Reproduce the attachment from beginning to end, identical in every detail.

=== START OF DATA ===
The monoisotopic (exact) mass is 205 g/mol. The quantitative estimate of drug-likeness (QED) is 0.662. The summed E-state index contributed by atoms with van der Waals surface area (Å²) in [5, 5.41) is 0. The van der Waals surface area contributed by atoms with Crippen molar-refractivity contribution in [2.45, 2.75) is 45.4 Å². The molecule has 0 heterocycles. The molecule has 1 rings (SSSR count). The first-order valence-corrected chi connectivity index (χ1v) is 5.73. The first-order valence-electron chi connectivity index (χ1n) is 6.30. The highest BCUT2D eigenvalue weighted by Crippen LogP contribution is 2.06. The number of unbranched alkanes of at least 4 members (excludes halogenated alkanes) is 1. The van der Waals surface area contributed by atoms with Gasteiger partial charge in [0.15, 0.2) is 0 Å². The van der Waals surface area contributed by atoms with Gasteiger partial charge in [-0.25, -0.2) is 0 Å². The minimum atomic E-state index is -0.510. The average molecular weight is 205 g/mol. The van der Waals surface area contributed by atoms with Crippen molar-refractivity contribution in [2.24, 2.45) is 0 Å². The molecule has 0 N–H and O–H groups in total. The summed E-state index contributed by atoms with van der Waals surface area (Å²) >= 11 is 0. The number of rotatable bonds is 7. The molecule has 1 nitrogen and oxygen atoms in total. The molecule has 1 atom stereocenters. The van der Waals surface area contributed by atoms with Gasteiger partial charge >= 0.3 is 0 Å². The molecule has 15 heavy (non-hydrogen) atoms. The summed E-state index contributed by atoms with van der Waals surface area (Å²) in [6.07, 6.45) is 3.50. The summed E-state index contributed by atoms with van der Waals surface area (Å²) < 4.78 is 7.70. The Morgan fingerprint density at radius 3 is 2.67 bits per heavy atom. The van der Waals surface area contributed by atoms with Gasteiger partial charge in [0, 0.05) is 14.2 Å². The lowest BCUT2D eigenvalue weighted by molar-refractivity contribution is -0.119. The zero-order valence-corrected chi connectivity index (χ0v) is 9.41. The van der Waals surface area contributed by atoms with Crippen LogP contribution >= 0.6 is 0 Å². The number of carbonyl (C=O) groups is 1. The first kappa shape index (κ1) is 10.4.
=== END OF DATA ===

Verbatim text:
The monoisotopic (exact) mass is 205 g/mol. The quantitative estimate of drug-likeness (QED) is 0.662. The summed E-state index contributed by atoms with van der Waals surface area (Å²) in [5, 5.41) is 0. The van der Waals surface area contributed by atoms with Crippen molar-refractivity contribution in [2.45, 2.75) is 45.4 Å². The molecule has 0 heterocycles. The molecule has 1 rings (SSSR count). The first-order valence-corrected chi connectivity index (χ1v) is 5.73. The first-order valence-electron chi connectivity index (χ1n) is 6.30. The highest BCUT2D eigenvalue weighted by Crippen LogP contribution is 2.06. The number of unbranched alkanes of at least 4 members (excludes halogenated alkanes) is 1. The van der Waals surface area contributed by atoms with Gasteiger partial charge in [0.15, 0.2) is 0 Å². The van der Waals surface area contributed by atoms with Gasteiger partial charge in [-0.25, -0.2) is 0 Å². The minimum atomic E-state index is -0.510. The average molecular weight is 205 g/mol. The van der Waals surface area contributed by atoms with Crippen molar-refractivity contribution in [2.24, 2.45) is 0 Å². The molecule has 0 N–H and O–H groups in total. The summed E-state index contributed by atoms with van der Waals surface area (Å²) >= 11 is 0. The number of rotatable bonds is 7. The molecule has 1 nitrogen and oxygen atoms in total. The molecule has 1 atom stereocenters. The van der Waals surface area contributed by atoms with Gasteiger partial charge >= 0.3 is 0 Å². The molecule has 15 heavy (non-hydrogen) atoms. The summed E-state index contributed by atoms with van der Waals surface area (Å²) in [6.07, 6.45) is 3.50. The summed E-state index contributed by atoms with van der Waals surface area (Å²) < 4.78 is 7.70. The Morgan fingerprint density at radius 3 is 2.67 bits per heavy atom. The van der Waals surface area contributed by atoms with Gasteiger partial charge in [0, 0.05) is 14.2 Å². The lowest BCUT2D eigenvalue weighted by molar-refractivity contribution is -0.119. The zero-order valence-corrected chi connectivity index (χ0v) is 9.41. The van der Waals surface area contributed by atoms with Crippen LogP contribution >= 0.6 is 0 Å². The number of carbonyl (C=O) groups is 1. The first kappa shape index (κ1) is 10.4.